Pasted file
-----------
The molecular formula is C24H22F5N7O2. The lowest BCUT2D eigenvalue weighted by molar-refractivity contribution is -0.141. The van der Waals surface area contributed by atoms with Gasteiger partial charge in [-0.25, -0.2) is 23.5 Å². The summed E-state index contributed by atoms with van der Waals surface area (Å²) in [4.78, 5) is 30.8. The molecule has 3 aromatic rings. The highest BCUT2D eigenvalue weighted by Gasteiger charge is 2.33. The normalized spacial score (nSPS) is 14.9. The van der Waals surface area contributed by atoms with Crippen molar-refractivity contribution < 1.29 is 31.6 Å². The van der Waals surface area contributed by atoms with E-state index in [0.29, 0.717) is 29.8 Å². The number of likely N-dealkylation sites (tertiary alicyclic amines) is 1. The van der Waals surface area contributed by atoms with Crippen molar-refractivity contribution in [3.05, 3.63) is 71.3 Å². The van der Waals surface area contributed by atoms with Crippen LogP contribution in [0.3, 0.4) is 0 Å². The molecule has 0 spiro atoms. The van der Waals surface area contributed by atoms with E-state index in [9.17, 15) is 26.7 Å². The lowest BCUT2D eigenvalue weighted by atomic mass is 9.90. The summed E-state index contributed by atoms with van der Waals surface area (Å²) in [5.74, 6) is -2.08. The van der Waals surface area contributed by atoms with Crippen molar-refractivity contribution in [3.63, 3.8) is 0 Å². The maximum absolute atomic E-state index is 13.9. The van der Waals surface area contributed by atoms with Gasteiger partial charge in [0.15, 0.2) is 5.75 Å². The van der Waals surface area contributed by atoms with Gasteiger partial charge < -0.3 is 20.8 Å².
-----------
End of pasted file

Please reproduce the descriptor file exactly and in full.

The molecular formula is C24H22F5N7O2. The lowest BCUT2D eigenvalue weighted by molar-refractivity contribution is -0.141. The van der Waals surface area contributed by atoms with Gasteiger partial charge in [-0.25, -0.2) is 23.5 Å². The summed E-state index contributed by atoms with van der Waals surface area (Å²) in [4.78, 5) is 30.8. The molecule has 3 aromatic rings. The highest BCUT2D eigenvalue weighted by Gasteiger charge is 2.33. The normalized spacial score (nSPS) is 14.9. The van der Waals surface area contributed by atoms with Crippen molar-refractivity contribution < 1.29 is 31.6 Å². The van der Waals surface area contributed by atoms with E-state index in [0.29, 0.717) is 29.8 Å². The number of likely N-dealkylation sites (tertiary alicyclic amines) is 1. The van der Waals surface area contributed by atoms with Crippen molar-refractivity contribution in [3.05, 3.63) is 71.3 Å². The van der Waals surface area contributed by atoms with Crippen LogP contribution in [0.3, 0.4) is 0 Å². The molecule has 0 spiro atoms. The van der Waals surface area contributed by atoms with E-state index in [9.17, 15) is 26.7 Å². The lowest BCUT2D eigenvalue weighted by atomic mass is 9.90. The summed E-state index contributed by atoms with van der Waals surface area (Å²) in [5.74, 6) is -2.08. The van der Waals surface area contributed by atoms with Crippen molar-refractivity contribution in [3.63, 3.8) is 0 Å². The maximum absolute atomic E-state index is 13.9. The van der Waals surface area contributed by atoms with Gasteiger partial charge in [0.15, 0.2) is 5.75 Å². The van der Waals surface area contributed by atoms with Gasteiger partial charge < -0.3 is 20.8 Å².